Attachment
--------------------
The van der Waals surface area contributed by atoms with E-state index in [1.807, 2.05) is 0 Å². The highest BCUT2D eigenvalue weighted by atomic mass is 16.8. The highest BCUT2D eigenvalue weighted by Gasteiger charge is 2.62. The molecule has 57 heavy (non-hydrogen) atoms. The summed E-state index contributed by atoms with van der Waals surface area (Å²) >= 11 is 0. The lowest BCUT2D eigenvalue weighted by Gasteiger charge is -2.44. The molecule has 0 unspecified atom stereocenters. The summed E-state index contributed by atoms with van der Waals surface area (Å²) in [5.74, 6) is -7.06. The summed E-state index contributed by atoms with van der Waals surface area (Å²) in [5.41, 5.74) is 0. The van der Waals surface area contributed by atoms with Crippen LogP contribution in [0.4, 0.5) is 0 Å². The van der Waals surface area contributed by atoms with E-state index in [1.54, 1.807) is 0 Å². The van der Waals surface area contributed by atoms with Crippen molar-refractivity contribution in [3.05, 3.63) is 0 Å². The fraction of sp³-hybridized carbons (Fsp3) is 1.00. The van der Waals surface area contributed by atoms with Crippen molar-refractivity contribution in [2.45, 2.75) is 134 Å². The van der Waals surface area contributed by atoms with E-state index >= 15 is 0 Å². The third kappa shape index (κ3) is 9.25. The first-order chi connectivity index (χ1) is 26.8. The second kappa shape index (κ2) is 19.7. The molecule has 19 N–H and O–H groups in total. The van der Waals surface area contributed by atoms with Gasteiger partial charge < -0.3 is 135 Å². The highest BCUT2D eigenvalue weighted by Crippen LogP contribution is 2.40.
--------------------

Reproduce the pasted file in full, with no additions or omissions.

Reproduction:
The van der Waals surface area contributed by atoms with E-state index in [1.807, 2.05) is 0 Å². The highest BCUT2D eigenvalue weighted by atomic mass is 16.8. The highest BCUT2D eigenvalue weighted by Gasteiger charge is 2.62. The molecule has 57 heavy (non-hydrogen) atoms. The summed E-state index contributed by atoms with van der Waals surface area (Å²) >= 11 is 0. The lowest BCUT2D eigenvalue weighted by Gasteiger charge is -2.44. The molecule has 0 unspecified atom stereocenters. The summed E-state index contributed by atoms with van der Waals surface area (Å²) in [5.74, 6) is -7.06. The summed E-state index contributed by atoms with van der Waals surface area (Å²) in [5.41, 5.74) is 0. The van der Waals surface area contributed by atoms with Crippen LogP contribution in [0.4, 0.5) is 0 Å². The van der Waals surface area contributed by atoms with E-state index in [1.54, 1.807) is 0 Å². The van der Waals surface area contributed by atoms with Crippen molar-refractivity contribution in [3.05, 3.63) is 0 Å². The fraction of sp³-hybridized carbons (Fsp3) is 1.00. The van der Waals surface area contributed by atoms with Crippen molar-refractivity contribution in [2.45, 2.75) is 134 Å². The van der Waals surface area contributed by atoms with E-state index >= 15 is 0 Å². The third kappa shape index (κ3) is 9.25. The first-order chi connectivity index (χ1) is 26.8. The second kappa shape index (κ2) is 19.7. The molecule has 19 N–H and O–H groups in total. The van der Waals surface area contributed by atoms with Gasteiger partial charge < -0.3 is 135 Å². The highest BCUT2D eigenvalue weighted by Crippen LogP contribution is 2.40.